Screaming Meemies. The tangled woods of the Ardennes, like some haunted deep
in Grimm. The snow, endless blinding drifts of it, knee deep, waist deep,
stained crimson. And the cold, slicing to the marrow, more terrible an enemy
even than the German because it numbed the spirit. “The one thing they all
remember is the coldness,” Veden says. “And the one phrase I heard used more
than any other: dead frozen American bodies stacked like firewood at the
side of the road.”
They also remember the camaraderie under fire, the foxhole friendships, the
small acts of mercy which, at such a time and in such a place, must have
seemed like miracles. “They went through a lot together and they fought
together,” Veden says. “You’ll never find a more loyal friend than your
buddy in combat.”
And they remember the enemy. “Some of them will tell you that they still see
the faces of the men they killed,” Veden says. “And they wonder what they
would have done with their lives.”
The men of Chapter XXX, given the gift denied so many of their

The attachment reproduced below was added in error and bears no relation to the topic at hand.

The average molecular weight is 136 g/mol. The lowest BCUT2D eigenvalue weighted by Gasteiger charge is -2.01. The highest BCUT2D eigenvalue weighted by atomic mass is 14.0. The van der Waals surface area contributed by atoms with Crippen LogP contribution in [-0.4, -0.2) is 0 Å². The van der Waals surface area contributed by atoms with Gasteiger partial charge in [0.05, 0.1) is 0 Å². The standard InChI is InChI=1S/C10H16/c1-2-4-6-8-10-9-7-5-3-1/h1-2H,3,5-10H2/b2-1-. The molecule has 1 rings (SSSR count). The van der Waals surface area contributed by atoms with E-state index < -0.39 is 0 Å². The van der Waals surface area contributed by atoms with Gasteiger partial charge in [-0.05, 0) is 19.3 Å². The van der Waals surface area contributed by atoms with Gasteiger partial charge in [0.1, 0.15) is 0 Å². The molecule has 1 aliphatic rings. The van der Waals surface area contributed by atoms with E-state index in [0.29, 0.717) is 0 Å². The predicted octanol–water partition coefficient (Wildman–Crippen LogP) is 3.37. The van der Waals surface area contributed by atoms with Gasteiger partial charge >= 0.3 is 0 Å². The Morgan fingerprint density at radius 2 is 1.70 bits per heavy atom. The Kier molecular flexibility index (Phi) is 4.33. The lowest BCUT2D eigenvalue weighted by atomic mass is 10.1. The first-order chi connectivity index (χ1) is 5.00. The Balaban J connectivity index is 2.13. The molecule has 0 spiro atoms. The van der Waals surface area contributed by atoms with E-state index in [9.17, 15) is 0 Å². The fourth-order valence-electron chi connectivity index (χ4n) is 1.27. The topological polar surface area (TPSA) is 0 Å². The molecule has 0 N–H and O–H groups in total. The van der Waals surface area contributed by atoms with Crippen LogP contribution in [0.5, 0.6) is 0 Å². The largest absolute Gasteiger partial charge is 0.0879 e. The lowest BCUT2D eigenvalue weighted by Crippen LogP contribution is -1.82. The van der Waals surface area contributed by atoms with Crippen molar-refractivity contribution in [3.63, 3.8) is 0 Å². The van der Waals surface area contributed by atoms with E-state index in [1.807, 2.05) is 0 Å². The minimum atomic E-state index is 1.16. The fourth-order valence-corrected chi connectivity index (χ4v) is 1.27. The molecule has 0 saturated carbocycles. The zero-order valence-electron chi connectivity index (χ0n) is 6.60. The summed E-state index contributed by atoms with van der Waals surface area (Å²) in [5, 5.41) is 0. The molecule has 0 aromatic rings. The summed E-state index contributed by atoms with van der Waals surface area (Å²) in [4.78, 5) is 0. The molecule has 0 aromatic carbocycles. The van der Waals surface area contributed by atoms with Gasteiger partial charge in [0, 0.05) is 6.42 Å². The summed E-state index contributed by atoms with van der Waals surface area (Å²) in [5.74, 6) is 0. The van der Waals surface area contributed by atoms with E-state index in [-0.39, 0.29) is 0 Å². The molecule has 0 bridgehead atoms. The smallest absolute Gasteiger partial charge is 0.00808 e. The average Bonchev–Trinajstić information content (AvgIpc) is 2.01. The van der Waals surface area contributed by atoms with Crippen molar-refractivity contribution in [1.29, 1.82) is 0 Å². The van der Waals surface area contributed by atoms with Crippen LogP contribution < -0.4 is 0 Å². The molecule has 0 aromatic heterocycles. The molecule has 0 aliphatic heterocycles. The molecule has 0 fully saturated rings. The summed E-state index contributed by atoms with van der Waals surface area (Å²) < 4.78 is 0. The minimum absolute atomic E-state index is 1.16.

comrades—given the gift which they themselves had denied others—were
determined not to squander it. “They survived,” Veden says. “They came home
and were hell-bent on making something of their lives. If I could make it
through that, they thought, I can make something of myself.”
And they did. They went to work in the mills and for the railroad, earned
degrees and bought homes, raised families and watched their children raise
families. And this may be their greatest achievement, not defeating the Axis
menace, but putting their triumph behind them.
“The guys were all willing to talk to me, some more than others,” Veden
says. “But a few changed the subject after awhile or had to stop because it
was just too painful for them. Later, after reading the rough draft, a
couple of guys called and asked me to delete passages they didn’t want
people to read. With all of the coverage of Iraq—and Vietnam too—civilians
still can’t even imagine the things that happen in war.”
Editor’s Note: My Heroes by Barry Veden is available from BookSurge.com and
$17.99. Or call (843) 579-0000.